Mastroianni’s midlife crisis is used to explore the complex interior life of man. Fellini’s masterpiece is effervescent, scary, and profound, transcending film itself.
Gregory La Cava
My Man Godfrey
A rich guy pretending to be a butler during the Great Depression, the great William Powell’s best part. Plus Carole Lombard. It’s a thoughtful riot.
In the early sixties, young Tom Courtenay knows he’s got to leave soul-killing Yorkshire and escape to London, where it’s all about to happen. Awesome Julie Christie tries to help, but can Tom get it together?
Fanny and Alexander: Theatrical Version
All the depth of Bergman’s earlier work plus youth and joy.
On the Waterfront
It was you, Charlie.
The Third Man
I’ve seen this picture a zillion times but always find something new to wonder about. Graham Greene, Carol Reed, Joseph Cotten, Orson Welles, Trevor Howard, Nazis, gangsters, Hitchcockian surrealism, innovative cinematography, a moody babe, Vienna, a zither for ear candy: it’s all here.
About the working life of Gilbert and Sullivan and what it takes to create a work of art. Jim Broadbent and the rest of the cast nail it down. Original, moving, but never sentimental.
Withnail and I
Among other things, the best film about the demise of the sixties counterculture. With iconic performances by Richard E. Grant, Richard Griffiths, and the unbelievable Ralph Brown. Stupidly funny.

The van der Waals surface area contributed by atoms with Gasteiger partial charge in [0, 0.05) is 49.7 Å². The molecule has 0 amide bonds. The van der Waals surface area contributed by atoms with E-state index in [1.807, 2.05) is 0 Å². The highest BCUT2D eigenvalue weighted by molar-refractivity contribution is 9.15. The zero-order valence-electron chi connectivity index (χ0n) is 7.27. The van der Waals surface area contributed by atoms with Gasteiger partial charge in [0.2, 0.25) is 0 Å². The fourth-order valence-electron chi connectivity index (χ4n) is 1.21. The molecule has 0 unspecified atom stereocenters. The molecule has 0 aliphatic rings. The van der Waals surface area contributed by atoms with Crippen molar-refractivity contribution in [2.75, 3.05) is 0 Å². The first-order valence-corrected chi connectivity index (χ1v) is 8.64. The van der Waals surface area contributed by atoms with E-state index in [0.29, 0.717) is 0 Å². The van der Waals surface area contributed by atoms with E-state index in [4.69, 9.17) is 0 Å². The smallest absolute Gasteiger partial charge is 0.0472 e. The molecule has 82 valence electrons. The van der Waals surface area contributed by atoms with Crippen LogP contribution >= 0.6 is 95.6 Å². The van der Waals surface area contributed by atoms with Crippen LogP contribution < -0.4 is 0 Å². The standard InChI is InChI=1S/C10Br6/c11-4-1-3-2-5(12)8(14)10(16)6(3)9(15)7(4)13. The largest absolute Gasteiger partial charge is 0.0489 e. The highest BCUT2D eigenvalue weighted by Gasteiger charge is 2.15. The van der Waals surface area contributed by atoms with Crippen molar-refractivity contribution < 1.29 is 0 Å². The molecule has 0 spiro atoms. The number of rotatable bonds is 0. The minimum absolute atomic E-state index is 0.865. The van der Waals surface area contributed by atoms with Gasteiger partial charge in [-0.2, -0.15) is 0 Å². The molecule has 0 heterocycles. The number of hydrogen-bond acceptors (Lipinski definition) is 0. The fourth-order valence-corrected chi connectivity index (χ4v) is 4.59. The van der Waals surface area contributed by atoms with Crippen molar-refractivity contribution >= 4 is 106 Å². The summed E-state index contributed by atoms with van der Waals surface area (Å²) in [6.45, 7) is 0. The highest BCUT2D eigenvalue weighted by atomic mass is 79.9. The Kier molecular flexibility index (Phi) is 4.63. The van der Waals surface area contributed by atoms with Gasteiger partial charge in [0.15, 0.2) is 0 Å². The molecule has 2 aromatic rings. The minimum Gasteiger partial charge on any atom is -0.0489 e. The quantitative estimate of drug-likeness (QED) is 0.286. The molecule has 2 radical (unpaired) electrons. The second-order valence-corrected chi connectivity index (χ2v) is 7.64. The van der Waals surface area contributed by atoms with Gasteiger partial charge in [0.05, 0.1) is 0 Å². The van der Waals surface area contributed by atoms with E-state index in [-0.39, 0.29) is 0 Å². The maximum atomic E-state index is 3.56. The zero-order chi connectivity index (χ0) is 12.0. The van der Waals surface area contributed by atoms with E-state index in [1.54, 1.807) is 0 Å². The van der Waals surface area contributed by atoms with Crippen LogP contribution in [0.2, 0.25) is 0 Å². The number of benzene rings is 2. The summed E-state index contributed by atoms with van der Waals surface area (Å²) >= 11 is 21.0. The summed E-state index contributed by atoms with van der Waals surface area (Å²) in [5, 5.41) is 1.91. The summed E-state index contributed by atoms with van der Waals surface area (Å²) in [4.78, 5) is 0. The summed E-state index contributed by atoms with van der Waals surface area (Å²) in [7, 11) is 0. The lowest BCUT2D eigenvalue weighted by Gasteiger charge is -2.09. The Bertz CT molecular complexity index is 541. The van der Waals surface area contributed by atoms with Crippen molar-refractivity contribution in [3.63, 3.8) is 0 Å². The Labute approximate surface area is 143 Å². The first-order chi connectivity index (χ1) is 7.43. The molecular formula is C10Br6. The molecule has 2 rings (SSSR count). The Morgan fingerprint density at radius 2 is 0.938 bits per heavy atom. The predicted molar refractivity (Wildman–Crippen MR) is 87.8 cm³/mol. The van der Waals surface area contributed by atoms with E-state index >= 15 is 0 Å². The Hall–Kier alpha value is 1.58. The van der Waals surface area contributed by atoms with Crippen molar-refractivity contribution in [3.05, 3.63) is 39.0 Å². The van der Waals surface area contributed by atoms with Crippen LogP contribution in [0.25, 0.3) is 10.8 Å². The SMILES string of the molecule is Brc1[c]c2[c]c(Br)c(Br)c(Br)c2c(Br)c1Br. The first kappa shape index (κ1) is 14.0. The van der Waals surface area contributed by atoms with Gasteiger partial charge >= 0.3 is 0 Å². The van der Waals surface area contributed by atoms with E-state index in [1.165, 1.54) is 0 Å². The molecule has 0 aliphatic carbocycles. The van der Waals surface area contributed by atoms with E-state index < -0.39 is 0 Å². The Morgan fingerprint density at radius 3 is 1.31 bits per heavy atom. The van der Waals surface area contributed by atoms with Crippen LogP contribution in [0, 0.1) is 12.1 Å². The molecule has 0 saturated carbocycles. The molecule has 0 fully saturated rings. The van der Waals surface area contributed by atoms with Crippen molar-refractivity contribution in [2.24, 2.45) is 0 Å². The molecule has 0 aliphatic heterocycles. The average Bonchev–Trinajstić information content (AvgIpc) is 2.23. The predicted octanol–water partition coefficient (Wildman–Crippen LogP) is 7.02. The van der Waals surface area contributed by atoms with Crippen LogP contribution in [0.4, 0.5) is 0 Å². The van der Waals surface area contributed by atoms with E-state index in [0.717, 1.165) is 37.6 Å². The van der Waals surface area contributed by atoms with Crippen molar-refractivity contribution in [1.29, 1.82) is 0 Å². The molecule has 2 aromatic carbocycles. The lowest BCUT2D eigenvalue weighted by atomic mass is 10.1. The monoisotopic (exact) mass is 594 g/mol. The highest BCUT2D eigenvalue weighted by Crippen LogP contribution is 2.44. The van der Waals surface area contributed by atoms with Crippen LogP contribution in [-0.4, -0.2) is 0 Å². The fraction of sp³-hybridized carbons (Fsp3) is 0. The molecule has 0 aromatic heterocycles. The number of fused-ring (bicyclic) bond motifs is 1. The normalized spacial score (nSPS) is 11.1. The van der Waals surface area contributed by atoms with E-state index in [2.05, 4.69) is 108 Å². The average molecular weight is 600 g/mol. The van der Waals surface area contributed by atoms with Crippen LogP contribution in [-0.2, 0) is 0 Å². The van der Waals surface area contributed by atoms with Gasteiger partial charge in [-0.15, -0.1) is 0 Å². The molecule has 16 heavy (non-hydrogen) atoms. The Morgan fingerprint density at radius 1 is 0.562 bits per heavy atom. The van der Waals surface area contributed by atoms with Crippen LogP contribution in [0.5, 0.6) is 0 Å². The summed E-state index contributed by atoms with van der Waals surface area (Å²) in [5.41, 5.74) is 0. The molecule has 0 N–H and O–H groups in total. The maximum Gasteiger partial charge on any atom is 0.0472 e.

Jonathan Lethem’s Top 10
Winner of a 2005 MacArthur Foundation Fellows Program genius grant, Jonathan Lethem is one of America's premier contemporary writers. His works include the novels The Fortress of Solitude and Motherless Brooklyn.
D. A. Pennebaker’s Top 10
Filmmaker D. A. Pennebaker (Dont Look Back, Monterey Pop, The War Room) and Chris Hegedus (The War Room, Startup.com), creative partners and husband and wife, offer these favorites.
Martin Scorsese’s Top 10
Martin Scorsese is an Academy Award–winning filmmaker who has directed more than twenty features, including The Last Temptation of Christ, available from the Criterion Collection.
Tracy Letts’s Top 10
Tracy Letts is an American playwright, screenwriter, and actor. He received the 2008 Pulitzer Prize for drama for August: Osage County and a Tony Award for Who’s Afraid of Virginia Woolf?
Brian Raftery’s Top 10
The year 1999 may be this culture critic’s favorite in Hollywood history (he just wrote a book on the subject!), but the Criterion films he holds most dear span a number of different eras.